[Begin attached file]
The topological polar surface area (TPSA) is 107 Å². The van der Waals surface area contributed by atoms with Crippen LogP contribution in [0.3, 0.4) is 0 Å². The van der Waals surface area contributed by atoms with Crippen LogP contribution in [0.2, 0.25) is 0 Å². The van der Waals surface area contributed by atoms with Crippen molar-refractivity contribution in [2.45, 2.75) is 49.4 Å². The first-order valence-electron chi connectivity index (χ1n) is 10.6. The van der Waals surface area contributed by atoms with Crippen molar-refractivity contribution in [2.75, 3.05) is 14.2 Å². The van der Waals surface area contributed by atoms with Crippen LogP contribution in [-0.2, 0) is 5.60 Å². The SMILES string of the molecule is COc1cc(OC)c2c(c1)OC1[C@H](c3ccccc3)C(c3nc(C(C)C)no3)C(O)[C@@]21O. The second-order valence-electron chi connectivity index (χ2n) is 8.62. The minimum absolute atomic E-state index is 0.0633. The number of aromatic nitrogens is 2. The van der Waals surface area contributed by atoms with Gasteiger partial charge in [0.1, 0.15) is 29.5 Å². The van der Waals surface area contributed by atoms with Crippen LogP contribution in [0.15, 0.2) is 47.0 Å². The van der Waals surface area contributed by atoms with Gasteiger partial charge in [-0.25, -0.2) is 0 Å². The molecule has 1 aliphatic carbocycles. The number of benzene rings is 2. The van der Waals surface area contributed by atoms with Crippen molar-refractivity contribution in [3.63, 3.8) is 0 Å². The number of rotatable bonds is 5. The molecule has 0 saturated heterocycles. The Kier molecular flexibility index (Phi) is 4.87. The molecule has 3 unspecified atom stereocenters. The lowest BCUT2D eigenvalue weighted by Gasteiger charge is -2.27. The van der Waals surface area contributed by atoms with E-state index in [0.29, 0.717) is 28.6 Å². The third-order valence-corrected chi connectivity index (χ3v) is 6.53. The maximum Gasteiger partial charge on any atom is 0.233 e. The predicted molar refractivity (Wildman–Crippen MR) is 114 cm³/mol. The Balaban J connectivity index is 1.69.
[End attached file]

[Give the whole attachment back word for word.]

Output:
The topological polar surface area (TPSA) is 107 Å². The van der Waals surface area contributed by atoms with Crippen LogP contribution in [0.3, 0.4) is 0 Å². The van der Waals surface area contributed by atoms with Crippen LogP contribution in [0.2, 0.25) is 0 Å². The van der Waals surface area contributed by atoms with Crippen molar-refractivity contribution in [2.45, 2.75) is 49.4 Å². The first-order valence-electron chi connectivity index (χ1n) is 10.6. The van der Waals surface area contributed by atoms with Crippen molar-refractivity contribution in [2.75, 3.05) is 14.2 Å². The van der Waals surface area contributed by atoms with Crippen LogP contribution in [-0.2, 0) is 5.60 Å². The SMILES string of the molecule is COc1cc(OC)c2c(c1)OC1[C@H](c3ccccc3)C(c3nc(C(C)C)no3)C(O)[C@@]21O. The second-order valence-electron chi connectivity index (χ2n) is 8.62. The minimum absolute atomic E-state index is 0.0633. The number of aromatic nitrogens is 2. The van der Waals surface area contributed by atoms with Gasteiger partial charge in [0.1, 0.15) is 29.5 Å². The van der Waals surface area contributed by atoms with Crippen LogP contribution in [0.15, 0.2) is 47.0 Å². The van der Waals surface area contributed by atoms with Gasteiger partial charge in [-0.25, -0.2) is 0 Å². The molecule has 1 aliphatic carbocycles. The number of benzene rings is 2. The van der Waals surface area contributed by atoms with Crippen molar-refractivity contribution in [3.63, 3.8) is 0 Å². The number of rotatable bonds is 5. The molecule has 0 saturated heterocycles. The Kier molecular flexibility index (Phi) is 4.87. The molecule has 3 unspecified atom stereocenters. The lowest BCUT2D eigenvalue weighted by Gasteiger charge is -2.27. The van der Waals surface area contributed by atoms with E-state index in [0.29, 0.717) is 28.6 Å². The third-order valence-corrected chi connectivity index (χ3v) is 6.53. The maximum Gasteiger partial charge on any atom is 0.233 e. The predicted molar refractivity (Wildman–Crippen MR) is 114 cm³/mol. The Balaban J connectivity index is 1.69.